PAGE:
• Even when hosts are located in private address realms, applications can uniquely distinguish different hosts from each other based on their identifiers. In other words, it can be stated that HIP improves Internet transparency for the application layer [komu-diss].
  • Site renumbering events for services can occur due to corporate mergers or acquisitions, or by changes in Internet service provider. They can involve changing the entire network prefix of an organization, which is problematic due to hard-coded addresses in service configuration files or cached IP addresses at the client side [RFC 5887]. Considering such human errors, a site employing location-independent identifiers as promoted by HIP may experience fewer problems while renumbering their network.
  • More agile IPv6 interoperability can be achieved, as discussed in Section 4.4. IPv6-based applications can communicate using HITs with IPv4-based applications that are using LSIs. Additionally, the underlying network type (IPv4 or IPv6) becomes independent of the addressing family of the application.
  • HITs (or LSIs) can be used in IP-based access control lists as a more secure replacement for IPv6 addresses. Besides security, HIT-based access control has two other benefits. First, the use of HITs can potentially halve the size of access control lists because separate rules for IPv4 are not needed [komu-diss]. Second, HIT-based configuration rules in HIP-aware middleboxes remain static and independent of topology changes, thus simplifying administrative efforts particularly for mobile environments. For instance, the benefits of HIT-based access control have been harnessed in the case of HIP-aware firewalls, but can be utilized directly at the end-hosts as well [RFC 6538].
While some of these benefits could be and have been redundantly implemented by individual applications, providing such generic functionality at the lower layers is useful because it reduces software development effort and networking software bugs (as the layer is tested with multiple applications). It also allows the developer to focus on building the application itself rather than delving into the intricacies of mobile networking, thus facilitating separation of concerns.
HIP could also be realized by combining a number of different protocols, but the complexity of the resulting software may become substantially larger, and the interaction between multiple, possibly layered protocols may have adverse effects on latency and throughput. It is also worth noting that virtually nothing prevents realizing the HIP architecture, for instance, as an application-layer library, which has been actually implemented in the past [xin-hip-lib]. However, the trade-off in moving the HIP layer to the application layer is that legacy applications may not be supported.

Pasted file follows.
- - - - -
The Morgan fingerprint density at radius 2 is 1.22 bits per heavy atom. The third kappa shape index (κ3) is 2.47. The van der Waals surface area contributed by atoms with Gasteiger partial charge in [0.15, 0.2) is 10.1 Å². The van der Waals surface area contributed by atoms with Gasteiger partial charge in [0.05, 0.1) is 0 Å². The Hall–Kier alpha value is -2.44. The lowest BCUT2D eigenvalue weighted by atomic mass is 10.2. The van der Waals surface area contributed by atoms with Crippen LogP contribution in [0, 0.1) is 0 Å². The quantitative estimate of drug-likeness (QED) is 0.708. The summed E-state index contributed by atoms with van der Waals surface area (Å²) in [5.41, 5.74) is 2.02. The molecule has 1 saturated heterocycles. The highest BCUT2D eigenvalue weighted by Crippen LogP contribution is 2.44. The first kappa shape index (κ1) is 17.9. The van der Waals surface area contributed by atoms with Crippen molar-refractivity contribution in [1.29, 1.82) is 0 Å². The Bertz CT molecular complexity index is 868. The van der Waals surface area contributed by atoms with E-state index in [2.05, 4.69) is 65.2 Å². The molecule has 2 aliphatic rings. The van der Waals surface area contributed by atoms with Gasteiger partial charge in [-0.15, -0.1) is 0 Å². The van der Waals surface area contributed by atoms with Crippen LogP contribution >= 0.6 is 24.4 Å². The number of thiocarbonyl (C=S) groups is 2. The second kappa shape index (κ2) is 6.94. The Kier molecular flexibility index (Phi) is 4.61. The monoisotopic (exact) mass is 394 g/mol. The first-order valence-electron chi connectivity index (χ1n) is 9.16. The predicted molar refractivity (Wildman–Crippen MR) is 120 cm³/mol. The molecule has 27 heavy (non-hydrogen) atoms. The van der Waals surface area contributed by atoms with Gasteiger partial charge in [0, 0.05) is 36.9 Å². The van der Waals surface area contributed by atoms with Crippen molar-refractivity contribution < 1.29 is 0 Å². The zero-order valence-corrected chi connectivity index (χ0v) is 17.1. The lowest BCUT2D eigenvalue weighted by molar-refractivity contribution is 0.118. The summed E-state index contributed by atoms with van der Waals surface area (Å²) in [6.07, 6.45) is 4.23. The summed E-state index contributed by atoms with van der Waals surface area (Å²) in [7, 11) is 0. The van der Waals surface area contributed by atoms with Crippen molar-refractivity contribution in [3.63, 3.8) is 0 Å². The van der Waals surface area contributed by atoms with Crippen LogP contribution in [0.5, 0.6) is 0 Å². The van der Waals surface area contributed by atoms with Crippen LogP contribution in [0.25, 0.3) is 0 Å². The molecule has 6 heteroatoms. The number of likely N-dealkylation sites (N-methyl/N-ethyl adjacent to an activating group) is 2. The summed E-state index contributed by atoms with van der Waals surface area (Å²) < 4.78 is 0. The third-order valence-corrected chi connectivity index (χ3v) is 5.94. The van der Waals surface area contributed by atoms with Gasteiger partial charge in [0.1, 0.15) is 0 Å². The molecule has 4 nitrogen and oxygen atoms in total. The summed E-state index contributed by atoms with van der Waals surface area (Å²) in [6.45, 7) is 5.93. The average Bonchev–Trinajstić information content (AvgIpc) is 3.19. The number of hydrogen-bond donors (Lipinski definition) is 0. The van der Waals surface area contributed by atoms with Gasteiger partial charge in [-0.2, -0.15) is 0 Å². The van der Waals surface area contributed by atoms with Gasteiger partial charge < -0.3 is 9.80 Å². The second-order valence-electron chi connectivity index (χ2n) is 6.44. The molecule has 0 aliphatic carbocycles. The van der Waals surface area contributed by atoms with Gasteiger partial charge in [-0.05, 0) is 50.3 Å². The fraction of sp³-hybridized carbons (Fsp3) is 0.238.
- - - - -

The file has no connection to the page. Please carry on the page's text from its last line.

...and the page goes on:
A.2.  Drawbacks of HIP

In computer science, many problems can be solved with an extra layer of indirection. However, the indirection always involves some costs as there is no such a thing as a "free lunch". In the case of HIP, the main costs could be stated as follows:
  • In general, an additional layer and a namespace always involve some initial effort in terms of implementation, deployment, and maintenance. Some education of developers and administrators may also be needed. However, the HIP community at the IETF has spent years in experimenting, exploring, testing, documenting, and implementing HIP to ease the adoption costs.
  • HIP introduces a need to manage HIs and requires a centralized approach to manage HIP-aware endpoints at scale. What were formerly IP address-based ACLs are now trusted HITs, and the HIT-to-IP address mappings as well as access policies must be managed. HIP-aware endpoints must also be able to operate autonomously to ensure mobility and availability (an endpoint must be able to run without having to have a persistent management connection). The users who want this better security and mobility of HIs instead of IP address-based ACLs have to then manage this additional 'identity layer' in a nonpersistent fashion. As exemplified in Appendix A.3.5, these challenges have been already solved in an infrastructure setting to distribute policy and manage the mappings and trust relationships between HIP-aware endpoints.
  • HIP decouples identifier and locator roles of IP addresses. Consequently, a mapping mechanism is needed to associate them together. A failure to map a HIT to its corresponding locator may result in failed connectivity because a HIT is "flat" by its nature and cannot be looked up from the hierarchically organized DNS. HITs are flat by design due to a security trade-off. The more bits that are allocated for the hash in the HIT, the less likely there will be (malicious) collisions.
  • From performance viewpoint, HIP control and data plane processing introduces some overhead in terms of throughput and latency as elaborated below.
Related to deployment drawbacks, firewalls are commonly used to control access to various services and devices in the current Internet. Since HIP introduces an additional namespace, it is expected that the HIP namespace would be filtered for unwanted connectivity also. While this can be achieved with existing tools directly in the end-hosts, filtering at the middleboxes requires modifications to existing firewall software or additional middleboxes [RFC 6538].
The key exchange introduces some extra latency (two round trips) in the initial transport-layer connection establishment between two hosts. With TCP, additional delay occurs if the underlying network stack implementation drops the triggering SYN packet during the key exchange. The same cost may also occur during HIP handoff procedures. However, subsequent TCP sessions using the same HIP association will not bear this cost (within the key lifetime). Both the key exchange and handoff penalties can be minimized by caching TCP packets. The latter case can further be optimized with TCP user timeout extensions [RFC 5482] as described in further detail by Schütz et al. [schuetz-intermittent].